Patients receiving naproxen have experienced tinnitus and, less frequently, other hearing or visual disturbances (e.g., hearing impairment). Corneal opacity, papillitis, papilledema, and retrobulbar optic neuritis have been reported during postmarketing experience.

Hematologic Effects

Adverse hematologic effects of naproxen include thrombocytopenia, leukopenia, granulocytopenia, and eosinophilia. Although a causal relationship to naproxen has not been established, agranulocytosis, aplastic anemia, and hemolytic anemia have occurred in patients receiving the drug. Naproxen can inhibit platelet aggregation and may prolong bleeding time. The frequency of prolonged bleeding time may be greater in children than in adults.

Renal and Electrolyte Effects

Renal disease, glomerulonephritis, interstitial nephritis, nephrotic syndrome, renal failure, renal papillary necrosis, dysuria, and hyperkalemia have been reported in patients receiving naproxen. Abnormal laboratory findings include hematuria and asymptomatic increases in BUN and serum creatinine. In one patient who developed increased serum creatinine concentration and decreased creatinine clearance during naproxen therapy, these measurements returned to pretreatment values following discontinuance of the drug and remained within normal limits after sulindac therapy was started. Chronic high doses of naproxen have caused nephritis and cortical and papillary necrosis in animals.

Hepatic Effects

Jaundice (including cholestatic jaundice which cleared promptly when naproxen was discontinued) and fatal hepatitis have been reported rarely in patients receiving the drug. Abnormal liver function test results, including mild and generally transient increases in serum alkaline phosphatase, have occurred in some patients.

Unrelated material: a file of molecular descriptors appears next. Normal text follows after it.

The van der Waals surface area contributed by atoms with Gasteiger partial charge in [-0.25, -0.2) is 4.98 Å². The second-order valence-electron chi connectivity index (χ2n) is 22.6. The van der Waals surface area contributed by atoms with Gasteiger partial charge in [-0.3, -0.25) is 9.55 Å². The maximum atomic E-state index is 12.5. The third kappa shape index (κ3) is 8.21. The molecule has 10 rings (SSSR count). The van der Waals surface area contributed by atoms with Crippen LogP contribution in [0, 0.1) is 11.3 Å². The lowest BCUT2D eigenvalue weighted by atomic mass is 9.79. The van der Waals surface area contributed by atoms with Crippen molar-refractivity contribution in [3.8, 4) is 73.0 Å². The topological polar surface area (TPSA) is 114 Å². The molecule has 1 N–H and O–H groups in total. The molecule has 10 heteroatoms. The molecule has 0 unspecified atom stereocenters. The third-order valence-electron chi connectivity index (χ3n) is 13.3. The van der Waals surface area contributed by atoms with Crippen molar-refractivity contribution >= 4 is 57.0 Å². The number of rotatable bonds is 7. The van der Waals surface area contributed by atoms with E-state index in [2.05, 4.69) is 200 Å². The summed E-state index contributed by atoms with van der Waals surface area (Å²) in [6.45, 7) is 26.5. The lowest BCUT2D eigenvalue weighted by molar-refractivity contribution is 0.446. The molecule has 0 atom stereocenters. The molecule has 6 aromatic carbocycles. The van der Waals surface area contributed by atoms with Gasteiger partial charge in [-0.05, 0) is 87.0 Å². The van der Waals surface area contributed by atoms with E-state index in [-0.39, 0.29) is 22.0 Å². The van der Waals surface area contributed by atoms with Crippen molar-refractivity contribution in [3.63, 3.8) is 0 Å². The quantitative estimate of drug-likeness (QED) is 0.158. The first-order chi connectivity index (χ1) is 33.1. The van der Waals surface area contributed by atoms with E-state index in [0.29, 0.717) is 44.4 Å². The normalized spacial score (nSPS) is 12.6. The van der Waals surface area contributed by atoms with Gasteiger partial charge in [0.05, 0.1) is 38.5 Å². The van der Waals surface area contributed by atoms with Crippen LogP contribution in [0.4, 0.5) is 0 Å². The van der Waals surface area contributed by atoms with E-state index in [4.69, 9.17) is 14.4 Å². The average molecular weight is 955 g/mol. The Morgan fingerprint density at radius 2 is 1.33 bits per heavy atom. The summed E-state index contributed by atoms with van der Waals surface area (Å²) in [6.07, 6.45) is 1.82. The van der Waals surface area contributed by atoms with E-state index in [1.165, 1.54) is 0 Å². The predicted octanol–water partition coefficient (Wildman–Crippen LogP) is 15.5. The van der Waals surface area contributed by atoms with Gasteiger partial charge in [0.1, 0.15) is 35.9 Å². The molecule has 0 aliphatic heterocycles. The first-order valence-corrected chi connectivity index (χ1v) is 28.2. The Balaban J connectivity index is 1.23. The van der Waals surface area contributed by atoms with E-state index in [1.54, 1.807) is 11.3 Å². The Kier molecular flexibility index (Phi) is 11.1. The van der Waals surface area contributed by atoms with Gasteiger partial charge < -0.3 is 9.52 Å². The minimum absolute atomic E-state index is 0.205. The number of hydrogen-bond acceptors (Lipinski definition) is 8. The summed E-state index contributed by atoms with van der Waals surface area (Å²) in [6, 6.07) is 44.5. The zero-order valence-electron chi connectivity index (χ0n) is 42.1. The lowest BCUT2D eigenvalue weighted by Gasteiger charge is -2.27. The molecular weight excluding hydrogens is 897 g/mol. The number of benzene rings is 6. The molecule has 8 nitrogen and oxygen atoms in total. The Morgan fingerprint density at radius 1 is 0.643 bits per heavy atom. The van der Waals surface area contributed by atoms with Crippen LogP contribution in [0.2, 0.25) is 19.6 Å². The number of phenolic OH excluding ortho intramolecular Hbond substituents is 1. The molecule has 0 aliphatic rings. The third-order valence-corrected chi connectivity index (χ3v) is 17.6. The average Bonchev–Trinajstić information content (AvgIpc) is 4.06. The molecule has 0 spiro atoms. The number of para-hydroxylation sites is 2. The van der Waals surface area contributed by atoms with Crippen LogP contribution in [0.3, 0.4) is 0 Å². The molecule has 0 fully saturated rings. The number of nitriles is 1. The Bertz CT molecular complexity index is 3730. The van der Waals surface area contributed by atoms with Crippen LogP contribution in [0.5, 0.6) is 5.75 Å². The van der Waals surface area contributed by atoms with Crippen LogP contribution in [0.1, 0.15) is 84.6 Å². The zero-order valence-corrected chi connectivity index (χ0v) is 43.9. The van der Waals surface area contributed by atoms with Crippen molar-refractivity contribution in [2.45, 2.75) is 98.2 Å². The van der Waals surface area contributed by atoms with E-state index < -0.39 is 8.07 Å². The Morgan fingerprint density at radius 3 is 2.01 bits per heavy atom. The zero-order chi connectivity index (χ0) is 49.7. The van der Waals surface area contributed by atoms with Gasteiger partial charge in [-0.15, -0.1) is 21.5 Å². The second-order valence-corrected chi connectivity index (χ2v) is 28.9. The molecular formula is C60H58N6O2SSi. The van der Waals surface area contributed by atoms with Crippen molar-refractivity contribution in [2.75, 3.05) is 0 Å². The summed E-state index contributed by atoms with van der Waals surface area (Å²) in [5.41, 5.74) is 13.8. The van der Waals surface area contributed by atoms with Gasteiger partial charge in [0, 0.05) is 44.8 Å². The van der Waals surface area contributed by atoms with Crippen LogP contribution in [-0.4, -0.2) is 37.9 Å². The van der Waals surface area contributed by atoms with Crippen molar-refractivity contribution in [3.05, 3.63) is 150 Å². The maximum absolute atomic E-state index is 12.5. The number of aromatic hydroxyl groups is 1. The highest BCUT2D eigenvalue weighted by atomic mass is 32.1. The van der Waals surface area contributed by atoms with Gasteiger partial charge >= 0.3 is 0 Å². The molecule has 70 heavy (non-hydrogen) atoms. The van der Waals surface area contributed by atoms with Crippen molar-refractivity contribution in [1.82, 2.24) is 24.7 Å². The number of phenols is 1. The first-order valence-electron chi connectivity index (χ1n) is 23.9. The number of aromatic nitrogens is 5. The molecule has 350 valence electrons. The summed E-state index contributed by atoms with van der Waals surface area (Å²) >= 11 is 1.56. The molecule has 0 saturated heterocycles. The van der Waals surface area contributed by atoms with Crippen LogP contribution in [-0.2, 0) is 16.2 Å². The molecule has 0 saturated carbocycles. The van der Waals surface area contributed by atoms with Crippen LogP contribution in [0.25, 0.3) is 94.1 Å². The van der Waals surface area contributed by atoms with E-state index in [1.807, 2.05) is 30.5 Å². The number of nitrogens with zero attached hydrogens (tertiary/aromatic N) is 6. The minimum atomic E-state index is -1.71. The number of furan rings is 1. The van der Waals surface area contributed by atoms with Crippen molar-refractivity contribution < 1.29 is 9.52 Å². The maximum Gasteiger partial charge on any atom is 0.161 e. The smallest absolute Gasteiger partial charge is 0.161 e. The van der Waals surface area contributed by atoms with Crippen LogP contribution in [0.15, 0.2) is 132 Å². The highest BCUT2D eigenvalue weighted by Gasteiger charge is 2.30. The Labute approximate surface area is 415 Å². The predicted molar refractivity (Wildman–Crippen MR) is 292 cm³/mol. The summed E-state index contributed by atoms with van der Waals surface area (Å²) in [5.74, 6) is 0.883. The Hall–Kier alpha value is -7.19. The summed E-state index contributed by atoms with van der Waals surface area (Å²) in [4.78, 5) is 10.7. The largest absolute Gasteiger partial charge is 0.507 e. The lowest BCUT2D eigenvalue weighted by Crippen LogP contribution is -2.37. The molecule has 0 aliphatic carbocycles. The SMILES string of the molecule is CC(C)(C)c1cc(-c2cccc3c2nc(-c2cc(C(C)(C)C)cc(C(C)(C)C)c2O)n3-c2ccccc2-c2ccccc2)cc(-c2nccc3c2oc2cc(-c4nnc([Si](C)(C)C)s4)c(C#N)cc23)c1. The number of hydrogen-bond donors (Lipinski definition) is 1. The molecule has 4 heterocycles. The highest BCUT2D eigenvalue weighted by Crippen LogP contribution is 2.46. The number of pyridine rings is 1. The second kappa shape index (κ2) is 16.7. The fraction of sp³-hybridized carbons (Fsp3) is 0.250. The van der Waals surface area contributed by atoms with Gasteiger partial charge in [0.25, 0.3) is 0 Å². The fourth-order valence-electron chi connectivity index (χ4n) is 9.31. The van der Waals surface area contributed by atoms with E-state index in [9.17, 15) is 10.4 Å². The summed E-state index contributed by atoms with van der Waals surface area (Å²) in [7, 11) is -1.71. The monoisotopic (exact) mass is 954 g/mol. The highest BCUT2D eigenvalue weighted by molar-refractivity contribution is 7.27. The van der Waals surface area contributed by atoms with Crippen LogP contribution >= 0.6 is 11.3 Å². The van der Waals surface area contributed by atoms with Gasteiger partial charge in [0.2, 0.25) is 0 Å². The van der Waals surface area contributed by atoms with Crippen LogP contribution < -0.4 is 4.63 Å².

Borderline elevations of one or more liver function test results may occur in up to 15% of patients treated with NSAIAs; meaningful (3 times the upper limit of normal) elevations of serum ALT (SGPT) or AST (SGOT) concentration have occurred in less than 1% of patients receiving NSAIAs in controlled clinical studies. These abnormalities may progress, may remain essentially unchanged, or may be transient with continued therapy. Naproxen or naproxen sodium should be discontinued if signs or symptoms of a severe hepatic reaction occur. (See Cautions: Precautions and Contraindications.)

Dermatologic Effects

Pruritus, skin eruptions or rashes, and ecchymoses occur frequently during naproxen administration. Sweating, photosensitive dermatitis, photosensitivity reactions resembling porphyria cutanea tarda and epidermolysis bullosa, and purpura have also occurred occasionally. The frequency of rash may be greater in children than in adults. Toxic epidermal necrolysis, erythema multiforme, Stevens-Johnson syndrome, urticaria, alopecia, erythema nodosum, fixed drug eruption, lichen planus, and pustular reaction have been reported during postmarketing experience.

Other Adverse Effects

Thirst, myalgia, muscle weakness and cramps, pyrexia, sore throat, eosinophilic pneumonitis or colitis, anaphylactoid reactions, pancreatitis, and menstrual disturbances also have been reported during naproxen therapy. Hypoglycemia, hyperglycemia, angioedema, systemic lupus erythematosus, vasculitis, asthma, pulmonary edema, and female infertility have been reported during postmarketing experience. In a patient receiving naproxen in combination with aspirin, infective symptoms associated with an empyema appeared to be suppressed.

Precautions and Contraindications

With the exception of precautions related to the sodium content of naproxen sodium, the cautions associated with naproxen sodium use are the same as those for naproxen use. Each 220-, 275-, 412.5, or 550-mg naproxen sodium tablet contains about 0.87, 1, 1.5, or 2 mEq of sodium, respectively, and each mL of the commercially available naproxen suspension contains about 0.3 mEq of sodium; this should be considered in patients whose sodium intake must be restricted. Multiple naproxen-containing preparations (e.g., naproxen conventional and delayed-release [enteric-coated] tablets, naproxen suspension, naproxen sodium conventional and extended-release tablets) should not be used concomitantly, as all of these products circulate in the plasma as naproxen anion and may result in naproxen toxicity.